If I have to look at one more oven, I'm going to ask the salesperson to turn it on so I can stick my head in it and end this misery.
I'm pretty sure there was a time in America when consumers had only a mere 100 or so ovens to choose from. This was a nice, simple time when people could discover that their oven had broken, go out shopping the next day to select a new model, and have it delivered promptly the following afternoon.
This was also back in the day when brand loyalty existed. Chances are, you bought the car, socket wrench set, washing machine, mattress, dog breed and yes - oven - your parents owned. Maybe this was unsophisticated. Perhaps you didn't procure the best deal possible. But you were content because your choice wasn't questioned and, in fact, probably was praised around the dinner table that evening.
Today, not only do I have thousands of ovens to evaluate, but five to 10 mega-stores where I can purchase one. Next, there are myriad Internet sites on which I can search and compare prices until I give up and resort to the time-honored "one-potato, two-potato" selection method. And then, because I'm really not up to the job of installing an oven, I can go back to the retail outlets and negotiate with them to match the Internet price. It is possible I might never feel good about my purchase.
Hard as it may be to believe, the oven I have now is not even broken. This makes the shopping ordeal even more incongruous and frustrating.
I have a "built-in" unit of microwave and oven, slipped into a wall cabinet that measures 27 inches across. The microwave on top stopped working about three weeks ago.
I don't know about you, but when a microwave malfunctions, I don't mess around. I don't want to be irradiated while I warm up my coffee or pop some low-salt, no-butter, fat-free, taste-free corn. I don't want look like the correspondent from Janet's Underworld next week.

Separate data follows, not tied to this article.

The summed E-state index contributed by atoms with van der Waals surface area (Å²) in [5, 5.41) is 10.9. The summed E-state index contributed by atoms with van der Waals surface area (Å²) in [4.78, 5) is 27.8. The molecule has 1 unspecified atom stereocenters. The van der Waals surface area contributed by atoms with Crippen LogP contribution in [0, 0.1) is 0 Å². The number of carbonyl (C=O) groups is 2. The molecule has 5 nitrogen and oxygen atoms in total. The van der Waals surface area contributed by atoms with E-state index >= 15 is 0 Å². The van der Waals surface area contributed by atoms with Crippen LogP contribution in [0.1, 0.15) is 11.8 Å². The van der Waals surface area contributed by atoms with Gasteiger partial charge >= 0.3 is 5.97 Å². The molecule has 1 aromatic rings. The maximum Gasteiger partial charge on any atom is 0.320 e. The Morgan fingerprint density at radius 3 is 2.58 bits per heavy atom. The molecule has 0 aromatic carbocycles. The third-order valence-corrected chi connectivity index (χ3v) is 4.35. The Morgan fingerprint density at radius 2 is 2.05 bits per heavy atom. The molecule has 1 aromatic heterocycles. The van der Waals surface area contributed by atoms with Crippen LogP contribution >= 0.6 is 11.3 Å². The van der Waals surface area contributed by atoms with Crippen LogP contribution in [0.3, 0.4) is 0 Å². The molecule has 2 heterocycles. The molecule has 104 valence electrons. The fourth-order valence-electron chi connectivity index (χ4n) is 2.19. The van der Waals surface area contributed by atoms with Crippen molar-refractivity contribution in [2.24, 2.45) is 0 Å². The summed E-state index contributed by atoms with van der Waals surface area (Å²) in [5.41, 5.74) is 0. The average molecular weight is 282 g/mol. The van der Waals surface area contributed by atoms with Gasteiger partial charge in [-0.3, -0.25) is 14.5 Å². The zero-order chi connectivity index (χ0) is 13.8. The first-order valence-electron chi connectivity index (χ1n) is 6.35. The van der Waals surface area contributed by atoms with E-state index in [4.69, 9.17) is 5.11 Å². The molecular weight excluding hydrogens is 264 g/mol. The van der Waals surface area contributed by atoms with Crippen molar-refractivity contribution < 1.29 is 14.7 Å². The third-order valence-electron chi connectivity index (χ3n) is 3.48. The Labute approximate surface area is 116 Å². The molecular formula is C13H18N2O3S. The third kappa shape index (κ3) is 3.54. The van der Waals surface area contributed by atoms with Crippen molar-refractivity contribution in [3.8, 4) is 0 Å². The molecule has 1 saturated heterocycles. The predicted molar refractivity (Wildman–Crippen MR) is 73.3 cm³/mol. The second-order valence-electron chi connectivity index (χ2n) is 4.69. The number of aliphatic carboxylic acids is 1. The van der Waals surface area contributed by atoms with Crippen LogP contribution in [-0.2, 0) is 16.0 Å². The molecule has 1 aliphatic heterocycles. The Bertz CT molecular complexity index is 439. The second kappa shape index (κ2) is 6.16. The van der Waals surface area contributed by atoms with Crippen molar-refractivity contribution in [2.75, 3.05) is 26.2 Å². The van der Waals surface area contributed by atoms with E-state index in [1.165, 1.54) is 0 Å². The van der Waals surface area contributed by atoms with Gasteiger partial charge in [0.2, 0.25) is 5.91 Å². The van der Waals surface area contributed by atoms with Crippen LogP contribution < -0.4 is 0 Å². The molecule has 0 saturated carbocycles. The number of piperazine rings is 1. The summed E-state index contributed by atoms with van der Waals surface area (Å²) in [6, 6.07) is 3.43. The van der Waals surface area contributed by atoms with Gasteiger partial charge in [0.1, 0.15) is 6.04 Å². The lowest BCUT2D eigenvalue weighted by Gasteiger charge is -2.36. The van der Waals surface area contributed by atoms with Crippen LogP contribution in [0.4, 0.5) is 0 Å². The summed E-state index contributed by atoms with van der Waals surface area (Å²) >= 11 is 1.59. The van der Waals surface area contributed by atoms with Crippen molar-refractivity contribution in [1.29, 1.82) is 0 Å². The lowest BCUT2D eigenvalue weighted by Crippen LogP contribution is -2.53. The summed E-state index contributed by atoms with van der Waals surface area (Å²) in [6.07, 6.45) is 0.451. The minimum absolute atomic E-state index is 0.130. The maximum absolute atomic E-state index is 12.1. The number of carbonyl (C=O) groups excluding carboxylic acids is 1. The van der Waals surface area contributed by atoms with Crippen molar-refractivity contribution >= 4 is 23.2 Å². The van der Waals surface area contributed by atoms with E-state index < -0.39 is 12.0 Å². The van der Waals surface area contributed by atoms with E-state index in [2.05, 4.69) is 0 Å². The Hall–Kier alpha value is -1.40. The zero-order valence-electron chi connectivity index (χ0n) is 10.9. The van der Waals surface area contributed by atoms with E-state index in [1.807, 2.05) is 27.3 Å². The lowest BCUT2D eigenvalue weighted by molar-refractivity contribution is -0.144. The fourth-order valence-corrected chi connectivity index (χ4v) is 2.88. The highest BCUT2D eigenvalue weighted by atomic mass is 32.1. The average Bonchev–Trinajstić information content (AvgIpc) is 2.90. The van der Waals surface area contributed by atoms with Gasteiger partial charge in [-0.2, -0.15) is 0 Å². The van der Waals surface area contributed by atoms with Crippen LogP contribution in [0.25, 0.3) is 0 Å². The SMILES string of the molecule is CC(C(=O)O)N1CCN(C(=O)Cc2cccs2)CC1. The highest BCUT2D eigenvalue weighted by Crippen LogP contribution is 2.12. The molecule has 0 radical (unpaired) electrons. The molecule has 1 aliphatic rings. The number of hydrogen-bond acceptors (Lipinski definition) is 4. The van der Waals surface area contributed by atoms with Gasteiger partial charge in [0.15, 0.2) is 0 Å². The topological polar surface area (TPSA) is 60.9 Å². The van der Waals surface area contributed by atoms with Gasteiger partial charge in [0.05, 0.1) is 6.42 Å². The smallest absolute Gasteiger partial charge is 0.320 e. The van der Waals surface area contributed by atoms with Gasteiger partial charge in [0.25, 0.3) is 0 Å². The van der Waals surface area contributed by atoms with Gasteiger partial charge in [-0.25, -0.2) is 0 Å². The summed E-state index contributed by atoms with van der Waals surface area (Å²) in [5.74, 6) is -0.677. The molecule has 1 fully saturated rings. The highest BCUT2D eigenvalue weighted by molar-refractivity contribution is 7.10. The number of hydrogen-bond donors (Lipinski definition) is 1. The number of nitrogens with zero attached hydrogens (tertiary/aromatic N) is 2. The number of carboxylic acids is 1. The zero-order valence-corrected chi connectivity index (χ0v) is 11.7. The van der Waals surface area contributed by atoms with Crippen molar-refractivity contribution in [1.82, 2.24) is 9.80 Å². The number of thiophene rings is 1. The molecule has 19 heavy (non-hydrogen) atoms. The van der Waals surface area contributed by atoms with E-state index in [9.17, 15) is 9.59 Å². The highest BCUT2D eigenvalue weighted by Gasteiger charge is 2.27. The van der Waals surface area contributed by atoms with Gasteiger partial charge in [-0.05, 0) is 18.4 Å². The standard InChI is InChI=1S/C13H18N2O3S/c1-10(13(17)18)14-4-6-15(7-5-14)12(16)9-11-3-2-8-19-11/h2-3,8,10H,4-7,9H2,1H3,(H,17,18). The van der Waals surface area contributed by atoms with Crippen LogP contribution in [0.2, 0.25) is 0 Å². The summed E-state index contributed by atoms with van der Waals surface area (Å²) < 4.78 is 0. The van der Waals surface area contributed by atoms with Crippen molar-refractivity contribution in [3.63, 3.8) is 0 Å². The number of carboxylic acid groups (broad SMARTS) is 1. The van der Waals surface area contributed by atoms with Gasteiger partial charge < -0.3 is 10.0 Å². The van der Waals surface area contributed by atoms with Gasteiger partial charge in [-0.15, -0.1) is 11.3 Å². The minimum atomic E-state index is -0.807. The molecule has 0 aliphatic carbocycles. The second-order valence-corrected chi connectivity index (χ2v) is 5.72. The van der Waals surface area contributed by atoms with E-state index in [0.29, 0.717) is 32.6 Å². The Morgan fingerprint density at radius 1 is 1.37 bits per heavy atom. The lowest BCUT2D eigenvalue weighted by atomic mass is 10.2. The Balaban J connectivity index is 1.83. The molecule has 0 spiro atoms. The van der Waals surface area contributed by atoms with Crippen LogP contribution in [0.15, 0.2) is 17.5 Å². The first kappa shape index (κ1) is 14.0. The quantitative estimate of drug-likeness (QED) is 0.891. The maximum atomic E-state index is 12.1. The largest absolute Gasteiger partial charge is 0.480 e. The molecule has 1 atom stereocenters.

Unfortunately, the microwave/oven combo comes only as a unit. You can't simply pop a new microwave in to replace the broken one. On the upside, this is my opportunity to replace this unit with a double oven. On the downside, this presents me with double the decisions.
I am looking forward to the fact that new ovens have considerably larger interiors now. Fifteen years ago, I guess I was too naive to know that I should always go new-home shopping with a cookie sheet under one arm and a turkey roasting pan under the other. Who would imagine that these standard items wouldn't fit in my new home's oven? Surprise! But now I have 15 years' experience cooking in an oven that fits only a dollhouse turkey. It will be a pleasure to put more than one item into the oven, provided I can make a decision soon.
But I feel as if I'm a kid at the Christmas tree farm, and the perfect tree is always just over the hill. But this time, I'm wandering around in high-tech Oven Land. There are rows upon rows of stainless steel or black or white ones; they are thermal or convection; with roasting spits or warming drawers and digital controls or no-fuss knobs and automatic shut-off, turn-on and self-clean.
Last week, I gave up. When a salesperson asked me what I was looking for in an oven, I said, "head room."
In the meantime, Thanksgiving is just around the corner. I've got a couple of ideas. I can still roast my turkey, but I wonder how long it takes to grill a pumpkin pie?
Send me your address. The Gilberts are coming for Thanksgiving.
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